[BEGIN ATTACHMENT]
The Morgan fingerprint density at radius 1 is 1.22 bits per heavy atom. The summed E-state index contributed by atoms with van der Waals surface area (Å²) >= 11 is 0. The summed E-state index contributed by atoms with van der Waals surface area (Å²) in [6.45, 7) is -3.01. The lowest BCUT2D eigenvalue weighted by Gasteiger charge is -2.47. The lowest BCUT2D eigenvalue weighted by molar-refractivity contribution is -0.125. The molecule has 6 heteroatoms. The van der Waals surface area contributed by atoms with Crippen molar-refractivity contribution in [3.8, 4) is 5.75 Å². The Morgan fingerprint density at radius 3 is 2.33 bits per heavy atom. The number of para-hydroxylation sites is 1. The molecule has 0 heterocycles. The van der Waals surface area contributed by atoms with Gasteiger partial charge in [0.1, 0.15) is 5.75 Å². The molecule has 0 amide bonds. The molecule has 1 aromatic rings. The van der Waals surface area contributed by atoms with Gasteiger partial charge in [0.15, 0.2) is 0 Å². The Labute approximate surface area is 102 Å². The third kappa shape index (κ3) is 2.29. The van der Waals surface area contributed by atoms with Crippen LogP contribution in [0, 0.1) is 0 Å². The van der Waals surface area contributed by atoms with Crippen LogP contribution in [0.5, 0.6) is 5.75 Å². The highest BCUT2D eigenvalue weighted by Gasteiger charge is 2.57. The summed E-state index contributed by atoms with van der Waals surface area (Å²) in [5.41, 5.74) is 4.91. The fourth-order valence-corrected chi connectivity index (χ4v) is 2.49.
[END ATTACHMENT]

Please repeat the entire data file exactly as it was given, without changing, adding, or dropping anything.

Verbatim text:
The Morgan fingerprint density at radius 1 is 1.22 bits per heavy atom. The summed E-state index contributed by atoms with van der Waals surface area (Å²) >= 11 is 0. The summed E-state index contributed by atoms with van der Waals surface area (Å²) in [6.45, 7) is -3.01. The lowest BCUT2D eigenvalue weighted by Gasteiger charge is -2.47. The lowest BCUT2D eigenvalue weighted by molar-refractivity contribution is -0.125. The molecule has 6 heteroatoms. The van der Waals surface area contributed by atoms with Crippen molar-refractivity contribution in [3.8, 4) is 5.75 Å². The Morgan fingerprint density at radius 3 is 2.33 bits per heavy atom. The number of para-hydroxylation sites is 1. The molecule has 0 heterocycles. The van der Waals surface area contributed by atoms with Gasteiger partial charge in [0.1, 0.15) is 5.75 Å². The molecule has 0 amide bonds. The molecule has 1 aromatic rings. The van der Waals surface area contributed by atoms with Gasteiger partial charge in [0.15, 0.2) is 0 Å². The Labute approximate surface area is 102 Å². The third kappa shape index (κ3) is 2.29. The van der Waals surface area contributed by atoms with Crippen LogP contribution in [0, 0.1) is 0 Å². The van der Waals surface area contributed by atoms with Crippen LogP contribution in [0.5, 0.6) is 5.75 Å². The highest BCUT2D eigenvalue weighted by Gasteiger charge is 2.57. The summed E-state index contributed by atoms with van der Waals surface area (Å²) in [5.41, 5.74) is 4.91. The fourth-order valence-corrected chi connectivity index (χ4v) is 2.49.